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Diversity and Regeneration Status of Woody Species: The Case of Keja Araba and Tula Forests, South West Ethiopia

DOI: 10.4236/oalib.1102576    768 Downloads   1,549 Views   Citations

ABSTRACT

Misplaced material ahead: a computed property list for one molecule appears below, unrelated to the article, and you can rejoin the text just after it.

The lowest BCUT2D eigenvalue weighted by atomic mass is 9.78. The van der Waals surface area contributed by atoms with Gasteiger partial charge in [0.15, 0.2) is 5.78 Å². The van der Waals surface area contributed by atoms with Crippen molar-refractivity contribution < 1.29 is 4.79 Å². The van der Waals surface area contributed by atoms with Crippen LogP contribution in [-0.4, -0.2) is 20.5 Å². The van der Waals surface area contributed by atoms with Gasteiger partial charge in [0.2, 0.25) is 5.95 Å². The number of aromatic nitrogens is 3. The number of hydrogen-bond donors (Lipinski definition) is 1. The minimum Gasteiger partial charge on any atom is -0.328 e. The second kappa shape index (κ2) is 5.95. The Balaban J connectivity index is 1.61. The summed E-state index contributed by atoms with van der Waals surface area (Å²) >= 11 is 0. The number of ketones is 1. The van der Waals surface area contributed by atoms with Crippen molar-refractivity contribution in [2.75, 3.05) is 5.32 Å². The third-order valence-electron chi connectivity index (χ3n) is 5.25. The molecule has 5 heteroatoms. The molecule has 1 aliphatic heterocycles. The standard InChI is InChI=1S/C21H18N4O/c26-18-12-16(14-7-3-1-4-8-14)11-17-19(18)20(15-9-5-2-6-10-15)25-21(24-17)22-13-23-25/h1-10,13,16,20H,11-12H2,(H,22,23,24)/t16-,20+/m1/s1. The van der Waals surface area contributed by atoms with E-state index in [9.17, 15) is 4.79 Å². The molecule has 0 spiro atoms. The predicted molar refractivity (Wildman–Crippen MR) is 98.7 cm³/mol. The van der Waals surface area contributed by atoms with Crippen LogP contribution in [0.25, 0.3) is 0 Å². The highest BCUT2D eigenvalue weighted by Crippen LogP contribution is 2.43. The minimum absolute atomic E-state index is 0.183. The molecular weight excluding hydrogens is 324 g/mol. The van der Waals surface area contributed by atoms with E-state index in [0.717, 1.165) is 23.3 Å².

Deforestation and habitat fragmentation are the major environmental concerns in southwest Ethiopia. Understanding woody species diversity and socio-economic factors causing destruction of natural forests is crucial in the management of the remnant forest ecosystems. However, the forest in south west Ethiopia is poorly studied. This paper examines the diversity, regeneration status, socio-economic importance of the forests in Kaja Araba and Tula forests, southwestern Ethiopia. A systematic sampling strategy was used to collect vegetation data from the natural forests, while Participatory Rural Appraisal (PRA) method was employed to generate the socio-economic data. A total of 60 square plots (30 for each forests measuring 10 m × 10 m) were established along line transects laid across the forests. Primary data were collected by field observation, semi-structured interview with key informants and discussion with relevant stakeholders. A total 51 woody species representing 25 families were found in the study area and of all the species 30 (59%) were trees, 18 (35%) trees/shrubs, and 3 (6%) shrubs. The most species rich families were Rubiaceae, Fabaceae, Euphorbiaceae and Moraceae. The Shannon diversity and evenness of woody species in Keja Araba forest are 2.81 and 0.79, respectively and in Tula forest they are 3.14 and 0.86, respectively. Millettia ferruginea is the most frequent and abundant species at Keja Araba natural forest, while Vepris dainellii and Phoenix reclinata are the most frequent and abundant woody species at Tula natural forest, respectively. The total basal area of woody species in Keja Araba forest is 2612 m2·ha﹣1 and in Tula forest the value is 3751 m2·ha﹣1. In Keja Araba forest, the species with the highest IVI value are Sapium ellipticum, and in Tula forest it is Schefflera abyssinica. The results on the importance value index (IVI) and DBH class distributions show that the species with low IVI value and poor regeneration status need to be prioritized for conservation. Data collected from the key informants reveal that the forest is the major sources of fuel wood (94%), forest coffee and spices (80%), construction material (78%), timber (60%) and farm implements (58%). The forests are also sources of medicines, animal fodder, bee forage, handles tools and household utensils. Anthropogenic factors such as expansion of agricultural land, fuel wood collection, charcoal making, land use change by investors and settlements of people are responsible for destruction of natural forest in the study area, in descending order of severity. Thus, it is important to give conservation priority to the last Afromontane forest remnants in southwestern Ethiopia to achieve sustainable utilization of the forest ecosystems.